With every new year comes many things, including New Year’s resolutions. From the day after Christmas to the first day in January, everyone is constantly asking: what’s your resolution? Maybe it’s to lose weight, to start eating healthier foods or cutting out unhealthy ones, or to start exercising more regularly or more intensely. Maybe it goes beyond physical health and concerns developing better character, being more patient or more organized, or doing better in classes this semester. According to one survey, saving money was the most popularly set resolution for 2017.
Now that it’s 12 days into the New Year, people are probably asking a different question: how are those resolutions coming? You might answer, like me, that it’s already not going so well. This year I resolved to start meditating for just two minutes a day: to sit, be still, and somehow not think about millions of things at a time. Two minutes should be so easy. Yet two minutes of meditation, shorter than a single song on the radio, and probably a fraction of what most people can accomplish, felt for me like all eternity for the past few weeks. The practice quickly got lost in my other tasks and I resumed waking up and going to bed stressed daily. What I thought would be so realistic and attainable suddenly became unattainable.
What is it about resolutions that makes them so difficult to uphold and so easy to break? Well, at the heart of New Year’s resolutions is the goal of changing habits. According to psychologists B.J. Fogg and Charles Duhigg, habits are behaviors that, due to long-term conditioning, are provoked by specific environments and stimuli. Actually, our entire daily routines are composed of hundreds of habits that were formed over the years, whether intentionally or not. Some are good or neutral habits, like brushing your teeth before bed or locking your door when you leave your home, while others are the “bad” habits like staying up late to watch Netflix or grabbing handfuls of Oreos without even thinking about it. We practice these actions and reinforce them until they become adhered to our everyday life, whether we like it or not. So while we may get excited about picking a habit and resolving to change it, actually changing it often takes as long as (or even longer than) it took to establish it. Whether your resolution is to create a good habit or change a bad one, here are some tips you can keep in mind.
Start small. Health psychologist Kelly McGonigal explains that small changes will “pave the way” for the bigger changes that we envision. When I first made my resolution, I wanted to meditate for “just” five minutes. I quickly realized that this was not realistic for me, yet it was hard for me to acknowledge that I needed to aim smaller. I was not able to progress in my resolution until I got over it and actually started with just two minutes, and you might find it easier to get to your goal if you check off the small things first. Is your goal to run 5 miles a day, even though you don’t normally run at all? Aim for 1 mile a day at first: then 2, then 3, and eventually 5 will be no problem.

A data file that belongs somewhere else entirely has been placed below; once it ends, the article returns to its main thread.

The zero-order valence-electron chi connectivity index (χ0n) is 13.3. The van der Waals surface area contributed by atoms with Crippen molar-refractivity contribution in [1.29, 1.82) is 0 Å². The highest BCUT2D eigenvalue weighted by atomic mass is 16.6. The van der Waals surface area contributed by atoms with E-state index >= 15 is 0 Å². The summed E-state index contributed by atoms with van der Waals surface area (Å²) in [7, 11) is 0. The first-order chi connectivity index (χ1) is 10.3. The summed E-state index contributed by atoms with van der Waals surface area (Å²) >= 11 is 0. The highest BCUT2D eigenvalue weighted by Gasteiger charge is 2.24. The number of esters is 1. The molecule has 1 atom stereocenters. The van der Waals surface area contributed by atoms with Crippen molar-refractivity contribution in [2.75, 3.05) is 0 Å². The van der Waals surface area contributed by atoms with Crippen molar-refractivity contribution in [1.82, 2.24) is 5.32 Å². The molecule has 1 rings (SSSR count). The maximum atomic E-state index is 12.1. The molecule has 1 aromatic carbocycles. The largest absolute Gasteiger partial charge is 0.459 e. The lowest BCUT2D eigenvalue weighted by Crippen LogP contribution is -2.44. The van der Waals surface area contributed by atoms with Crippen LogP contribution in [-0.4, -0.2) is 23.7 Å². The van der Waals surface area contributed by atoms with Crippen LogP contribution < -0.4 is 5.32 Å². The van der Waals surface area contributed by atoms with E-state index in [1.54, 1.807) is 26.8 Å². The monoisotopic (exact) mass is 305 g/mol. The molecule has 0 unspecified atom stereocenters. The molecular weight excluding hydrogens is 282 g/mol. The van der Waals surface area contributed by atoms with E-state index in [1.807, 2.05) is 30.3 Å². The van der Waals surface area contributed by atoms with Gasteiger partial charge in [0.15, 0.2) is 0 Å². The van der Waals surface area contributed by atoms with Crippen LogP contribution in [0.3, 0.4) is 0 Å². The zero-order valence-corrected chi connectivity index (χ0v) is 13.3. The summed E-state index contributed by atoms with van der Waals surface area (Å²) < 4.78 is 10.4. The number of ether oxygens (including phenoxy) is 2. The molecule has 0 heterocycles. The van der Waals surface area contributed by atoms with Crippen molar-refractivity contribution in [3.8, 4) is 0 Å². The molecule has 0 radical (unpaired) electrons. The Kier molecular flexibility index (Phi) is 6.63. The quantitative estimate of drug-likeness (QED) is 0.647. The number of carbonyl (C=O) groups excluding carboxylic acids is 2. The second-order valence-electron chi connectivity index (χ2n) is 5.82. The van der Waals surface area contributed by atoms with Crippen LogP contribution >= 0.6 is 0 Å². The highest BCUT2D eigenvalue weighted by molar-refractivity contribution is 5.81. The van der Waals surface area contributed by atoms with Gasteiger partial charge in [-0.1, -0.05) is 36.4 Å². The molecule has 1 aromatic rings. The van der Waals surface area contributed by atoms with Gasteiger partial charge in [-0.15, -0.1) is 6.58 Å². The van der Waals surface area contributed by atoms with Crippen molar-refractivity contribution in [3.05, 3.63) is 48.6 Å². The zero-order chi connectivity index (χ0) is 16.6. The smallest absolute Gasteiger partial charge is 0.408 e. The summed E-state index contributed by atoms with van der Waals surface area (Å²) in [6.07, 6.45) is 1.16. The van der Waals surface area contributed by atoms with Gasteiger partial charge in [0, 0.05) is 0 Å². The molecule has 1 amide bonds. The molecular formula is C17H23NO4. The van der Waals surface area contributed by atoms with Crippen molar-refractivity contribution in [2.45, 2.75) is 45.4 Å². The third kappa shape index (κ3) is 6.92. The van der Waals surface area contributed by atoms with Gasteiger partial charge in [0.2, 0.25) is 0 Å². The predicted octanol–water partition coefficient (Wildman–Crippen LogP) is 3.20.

Be specific. You may want to “eat healthy” or “read more books” this year. Instead, how about you eat 3 different vegetables a day, or read 1 book a week? Completing more specific tasks will provide you with a sense of accomplishment that will motivate you on to the next task, and eventually lead you to your overall goal.
Find something desirable to connect to your resolution. This may be as simple as asking yourself why you want to accomplish your goal. For me, I want to meditate because I want to alleviate my stress; when I think about the idea of having less stress, it gives me much more motivation to practice. On the other hand, maybe you have a goal you know is good because others think of it as “good”, like eating more vegetables, but you don’t know specifically why it would be good for you. If you learn that regularly eating vegetables are full of nutrients that protect and strengthen the body, or that eating spinach cuts your risk for two of the three deadliest cancers (breast and colon cancer), you’ll likely strive for those benefits. If you learn that exercise, over time, will make you feel mentally and physically awesome, you may strive for that, too.
Tell everyone! Let your friends know; discuss it with your family, perhaps post your resolution on social media. Getting the word out there so that everyone knows your goals provides you with a support system and a sense of accountability, not of others to you but of you to yourself.
Good luck with your resolutions this coming year!